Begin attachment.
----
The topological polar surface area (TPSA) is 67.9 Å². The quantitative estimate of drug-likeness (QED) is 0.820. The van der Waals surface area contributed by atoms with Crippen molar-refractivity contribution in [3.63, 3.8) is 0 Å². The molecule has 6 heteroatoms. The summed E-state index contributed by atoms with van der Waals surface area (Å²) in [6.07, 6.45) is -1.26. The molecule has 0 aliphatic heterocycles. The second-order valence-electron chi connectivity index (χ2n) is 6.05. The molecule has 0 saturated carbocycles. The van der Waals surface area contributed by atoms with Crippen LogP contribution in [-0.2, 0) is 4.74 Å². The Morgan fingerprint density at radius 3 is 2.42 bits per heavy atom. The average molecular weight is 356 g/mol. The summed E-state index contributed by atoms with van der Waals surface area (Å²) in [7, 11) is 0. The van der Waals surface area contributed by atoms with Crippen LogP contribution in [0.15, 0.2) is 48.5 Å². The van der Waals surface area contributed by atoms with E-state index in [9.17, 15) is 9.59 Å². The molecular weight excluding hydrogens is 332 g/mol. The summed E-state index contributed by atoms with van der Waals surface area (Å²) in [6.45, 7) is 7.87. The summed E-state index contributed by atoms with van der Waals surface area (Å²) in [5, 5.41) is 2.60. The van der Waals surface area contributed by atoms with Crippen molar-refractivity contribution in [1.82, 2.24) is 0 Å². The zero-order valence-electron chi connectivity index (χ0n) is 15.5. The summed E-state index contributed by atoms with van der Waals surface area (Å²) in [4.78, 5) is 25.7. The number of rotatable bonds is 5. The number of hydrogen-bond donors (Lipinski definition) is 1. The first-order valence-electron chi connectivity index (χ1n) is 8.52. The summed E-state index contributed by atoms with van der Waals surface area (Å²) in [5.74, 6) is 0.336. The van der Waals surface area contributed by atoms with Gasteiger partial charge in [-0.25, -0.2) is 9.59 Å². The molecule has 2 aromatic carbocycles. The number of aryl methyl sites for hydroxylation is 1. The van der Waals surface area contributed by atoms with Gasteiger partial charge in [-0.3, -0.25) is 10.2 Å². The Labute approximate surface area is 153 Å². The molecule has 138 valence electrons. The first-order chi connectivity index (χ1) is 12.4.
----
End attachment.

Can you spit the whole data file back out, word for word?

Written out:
The topological polar surface area (TPSA) is 67.9 Å². The quantitative estimate of drug-likeness (QED) is 0.820. The van der Waals surface area contributed by atoms with Crippen molar-refractivity contribution in [3.63, 3.8) is 0 Å². The molecule has 6 heteroatoms. The summed E-state index contributed by atoms with van der Waals surface area (Å²) in [6.07, 6.45) is -1.26. The molecule has 0 aliphatic heterocycles. The second-order valence-electron chi connectivity index (χ2n) is 6.05. The molecule has 0 saturated carbocycles. The van der Waals surface area contributed by atoms with Crippen LogP contribution in [-0.2, 0) is 4.74 Å². The Morgan fingerprint density at radius 3 is 2.42 bits per heavy atom. The average molecular weight is 356 g/mol. The summed E-state index contributed by atoms with van der Waals surface area (Å²) in [7, 11) is 0. The van der Waals surface area contributed by atoms with Crippen LogP contribution in [0.15, 0.2) is 48.5 Å². The van der Waals surface area contributed by atoms with E-state index in [9.17, 15) is 9.59 Å². The molecular weight excluding hydrogens is 332 g/mol. The summed E-state index contributed by atoms with van der Waals surface area (Å²) in [6.45, 7) is 7.87. The summed E-state index contributed by atoms with van der Waals surface area (Å²) in [5, 5.41) is 2.60. The van der Waals surface area contributed by atoms with Crippen molar-refractivity contribution in [1.82, 2.24) is 0 Å². The zero-order valence-electron chi connectivity index (χ0n) is 15.5. The summed E-state index contributed by atoms with van der Waals surface area (Å²) in [4.78, 5) is 25.7. The number of rotatable bonds is 5. The number of hydrogen-bond donors (Lipinski definition) is 1. The first-order valence-electron chi connectivity index (χ1n) is 8.52. The summed E-state index contributed by atoms with van der Waals surface area (Å²) in [5.74, 6) is 0.336. The van der Waals surface area contributed by atoms with Gasteiger partial charge in [-0.25, -0.2) is 9.59 Å². The molecule has 2 aromatic carbocycles. The number of aryl methyl sites for hydroxylation is 1. The van der Waals surface area contributed by atoms with Gasteiger partial charge in [-0.3, -0.25) is 10.2 Å². The Labute approximate surface area is 153 Å². The molecule has 138 valence electrons. The first-order chi connectivity index (χ1) is 12.4.